I’ve seen people’s gas and energy bills reduced, so that’s good news for me. But I’m especially excited about School 77 because it’s the kind of project by which we control our own destiny. It also provides jobs for our community, which is desperately in need of jobs.

SAGE: For all of our projects, we do a community benefits agreement with the developer to make sure they hire from our community first for as many jobs related to the project as possible.

On bringing elected officials to the table.

MAXINE: We have been involved in state level and local proceedings since day one at PUSH. When REV (Reforming the Energy Vision for New York), picked up in 2015, we were the first community group that went in to have a seat at the table so we could have input into what they were saying about our lives.

We went to Albany about three or four times and, finally, they recognized us as an integral part of this process. And we did it by continuing to knock on their doors, by running local campaigns that draw down the state level policy to our communities, and also bring community level needs up to state policy tables. People at the top are not used to people at the bottom being persistent and waiting there long enough to come in and have an intelligent conversation. We had an audience with them and they heard our input.

On prioritizing community involvement at every stage of a project.

SAGE: It’s easy to hope for technology solutions or some cool new model of thinking that are going to answer all the questions to make our communities resilient - especially when times are really hard. But, what we’ve learned in Buffalo is that those new technology solutions and theories of change only work if we fit them to the people and the place that we are in - there is no cookie cutter solution. We have so many of the the answers, insights, and resources on the ground where we live. Good development starts with investing in your people first. At PUSH, we work really hard to lift the voices of everyday people on the ground and create conditions where those people can recognize and then own their power to make decisions about the systems that impact them and their neighbors. It depends on the project or campaign or policy, but working to get people comfortable to sit at that table, ask for what they want, and make their own decisions about the future of their community is always the first step to making solutions that really work.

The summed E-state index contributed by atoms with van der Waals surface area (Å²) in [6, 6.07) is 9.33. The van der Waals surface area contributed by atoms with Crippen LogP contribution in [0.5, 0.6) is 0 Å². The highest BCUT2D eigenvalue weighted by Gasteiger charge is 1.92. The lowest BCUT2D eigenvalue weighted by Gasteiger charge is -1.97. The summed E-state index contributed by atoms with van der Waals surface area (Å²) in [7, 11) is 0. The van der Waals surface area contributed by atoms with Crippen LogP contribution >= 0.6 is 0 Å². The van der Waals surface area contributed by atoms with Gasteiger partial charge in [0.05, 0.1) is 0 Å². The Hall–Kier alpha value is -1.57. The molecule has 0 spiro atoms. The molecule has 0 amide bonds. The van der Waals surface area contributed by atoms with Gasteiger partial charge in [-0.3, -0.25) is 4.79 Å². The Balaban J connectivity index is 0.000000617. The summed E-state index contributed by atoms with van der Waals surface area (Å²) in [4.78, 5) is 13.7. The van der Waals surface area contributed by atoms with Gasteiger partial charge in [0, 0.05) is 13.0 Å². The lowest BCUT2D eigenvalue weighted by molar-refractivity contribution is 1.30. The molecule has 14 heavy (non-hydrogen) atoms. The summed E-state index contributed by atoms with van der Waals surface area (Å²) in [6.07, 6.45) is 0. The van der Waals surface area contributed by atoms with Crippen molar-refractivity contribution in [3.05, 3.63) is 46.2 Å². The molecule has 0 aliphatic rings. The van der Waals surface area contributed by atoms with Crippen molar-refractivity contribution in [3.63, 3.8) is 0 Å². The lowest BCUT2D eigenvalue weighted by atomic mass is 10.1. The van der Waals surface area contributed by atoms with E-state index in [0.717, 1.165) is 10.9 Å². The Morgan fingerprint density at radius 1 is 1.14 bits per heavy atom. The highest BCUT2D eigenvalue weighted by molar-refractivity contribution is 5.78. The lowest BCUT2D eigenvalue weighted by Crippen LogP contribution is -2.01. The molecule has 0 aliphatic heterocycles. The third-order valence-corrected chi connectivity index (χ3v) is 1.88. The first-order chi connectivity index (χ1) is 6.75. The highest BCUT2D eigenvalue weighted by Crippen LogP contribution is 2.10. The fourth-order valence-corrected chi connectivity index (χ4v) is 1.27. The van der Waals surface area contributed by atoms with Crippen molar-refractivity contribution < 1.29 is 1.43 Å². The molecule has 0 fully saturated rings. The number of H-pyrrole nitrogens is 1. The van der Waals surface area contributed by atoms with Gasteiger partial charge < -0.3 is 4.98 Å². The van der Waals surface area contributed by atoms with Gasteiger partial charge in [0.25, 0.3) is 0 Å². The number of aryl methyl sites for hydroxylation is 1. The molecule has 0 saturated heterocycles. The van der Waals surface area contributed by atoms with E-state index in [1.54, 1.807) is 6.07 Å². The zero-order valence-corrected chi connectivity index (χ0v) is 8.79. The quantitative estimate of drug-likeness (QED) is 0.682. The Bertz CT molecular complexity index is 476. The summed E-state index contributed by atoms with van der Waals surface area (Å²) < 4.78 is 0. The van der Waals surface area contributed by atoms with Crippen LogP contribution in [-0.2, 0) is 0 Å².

MAXINE: Each community is different because they know what they need and live it. Nobody in power wants to give up their power without a struggle.

SAGE: Often times, community plans start with, “Hey, we’ll go out to talk to people and then we’ll go behind closed doors and do what we thought we heard them say.” When that plan comes out on the other side, unless you have those people with you to help you check your work as you’re going, you’re going to lose a lot of the insight and vision. Bring your leaders with you every step of the way - it’s worth it, we swear. And as you create a culture of working together and modeling the kind of energy democracy and transparency that we want to see in the world, you get more and more efficient at it.

On the direct impact of community investment and involvement.